A. If you can just barely feel a tiny bit of movement, that is fine for an Infantry Rifle Stock, though it would be time to skim glass a NM rifle.

B. If you can feel between 1/32” and 1/16” of movement, that would still have been OK for a Standard Infantry Rifle Stock, though this is the point you need to think about glass bedding or a skim glass job. You also have to take into account if the rifle is beginning to throw weird flyers as this is most likely the cause of it.

C. Additionally, if you can feel just a bit of “side to side” movement, that would have been OK for a Standard Infantry Rifle, but really signals you need a glass job or skim glass. Again, look for weird flyers or the groups opening up.

D. If you can feel 1/16” or just slightly more movement, then I suggest replacing the stock or doing a glass job or skim glass. You are GOING to get weird flyers in your groups at this point.

E. When stocks get looser than that, it can and will cause FUNCTIONING problems in the rifles, especially if you have little tension on the trigger guard. What happens is the receiver is not held firmly so the Op Rod spring can not compress properly and feed the next round with surety. It is sort of like “limp wristing” when shooting a .45 Pistol. It actually LOOKS like the rifle is short stroking due to insufficient gas, but the loose stock is causing it.

3. ALONG with testing the receiver for looseness in the stock, we also have to consider the tension it takes to close the trigger guard (TG) because that is what locks the rifle together. You often have to address corrections for this before the stock loosens up front to back.

A. If there is virtually NO tension when the TG is closed, STOP and do not shoot the rifle. I can almost guarantee with 100 percent certainty that the TG is going to pop loose during firing. If you keep trying to close the trigger guard and shoot it, you can get really frustrated and that is when really bad accidents occur. This can be fixed temporarily by using shims made of thin strips of leather, folded up tag board, soda cans, etc. Though a permanent fix would be gluing thin strips of wood t the stock or better still, glass bedding the trigger housing.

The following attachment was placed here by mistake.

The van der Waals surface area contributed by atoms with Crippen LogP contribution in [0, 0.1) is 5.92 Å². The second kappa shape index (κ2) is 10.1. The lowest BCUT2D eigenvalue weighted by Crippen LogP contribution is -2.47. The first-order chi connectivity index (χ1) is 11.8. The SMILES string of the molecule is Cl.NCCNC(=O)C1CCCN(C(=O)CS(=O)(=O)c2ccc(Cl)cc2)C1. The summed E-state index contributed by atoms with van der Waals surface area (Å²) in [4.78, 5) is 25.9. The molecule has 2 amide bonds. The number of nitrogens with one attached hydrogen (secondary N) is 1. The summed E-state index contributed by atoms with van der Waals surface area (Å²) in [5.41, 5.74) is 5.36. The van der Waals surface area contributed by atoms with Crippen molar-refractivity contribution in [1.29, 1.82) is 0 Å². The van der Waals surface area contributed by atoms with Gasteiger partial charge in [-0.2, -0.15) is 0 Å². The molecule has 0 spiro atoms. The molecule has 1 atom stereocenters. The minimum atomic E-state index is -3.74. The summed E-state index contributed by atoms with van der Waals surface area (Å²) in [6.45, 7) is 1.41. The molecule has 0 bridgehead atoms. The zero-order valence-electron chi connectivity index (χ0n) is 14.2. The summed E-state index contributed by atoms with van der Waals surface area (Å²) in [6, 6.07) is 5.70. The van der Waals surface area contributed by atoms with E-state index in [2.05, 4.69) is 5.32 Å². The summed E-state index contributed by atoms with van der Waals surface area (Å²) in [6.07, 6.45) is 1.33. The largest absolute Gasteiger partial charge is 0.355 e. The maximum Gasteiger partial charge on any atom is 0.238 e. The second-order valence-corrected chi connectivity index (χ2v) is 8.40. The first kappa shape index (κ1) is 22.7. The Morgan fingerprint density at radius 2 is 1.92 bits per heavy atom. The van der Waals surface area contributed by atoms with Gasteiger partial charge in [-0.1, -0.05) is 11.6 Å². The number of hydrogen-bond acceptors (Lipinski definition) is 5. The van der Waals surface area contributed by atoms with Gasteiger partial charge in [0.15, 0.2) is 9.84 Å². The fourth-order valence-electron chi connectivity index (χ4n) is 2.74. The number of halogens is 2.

B. If there is only a small amount of tension and if there is enough looseness in the stock front to rear, then it will cause weird flyers in your group.

C. If there is good tension, this actually helps keep the stock from wearing loose as fast for the receiver.

D. The greatest amount of tension is used by NM Armorers and almost no G.I. stock was ever fitted that tight, though there is no reason you should not have the kind of tension on even a standard wood stock. When I fit Garand stocks that are left long up and down and you have to file the stock to get correct trigger guard tension, I use the most worn TG I can find and file the stock only to where the TG tension will close like a NM stock. As the stock loosens up with enough rounds fired, then I replace the TG with one that has less wear on the TG lugs and that tightens things back up. You really can’t do this with a G.I. M14 stock, though perhaps some commercial stocks are made a little taller top to bottom and you could try something like that if you had a really worn TG.

Now, there will always be an exception to every rule in the real world. One time a customer had me rebarrel his Garand with a Criterion barrel BUT he did not have long before he was moving out of state. His stock had more than 1/16” movement and not much TG tension. I would have BET that rifle would not have held a good group ahead of time, but I function fired it after the barrel install to ensure it would function properly. I don’t know what kind of Angels that customer had on his side, but that STANDARD barrel in a LOOSE stock functioned perfectly and shot like a NM rifle. I was stunned. I did tell him he would have to get a replacement stock or a bedding job as that was not going to last long, though.

OK, getting kind of tired, so will add more in Part III later.

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Old April 20th, 2012, 10:13 AM   #3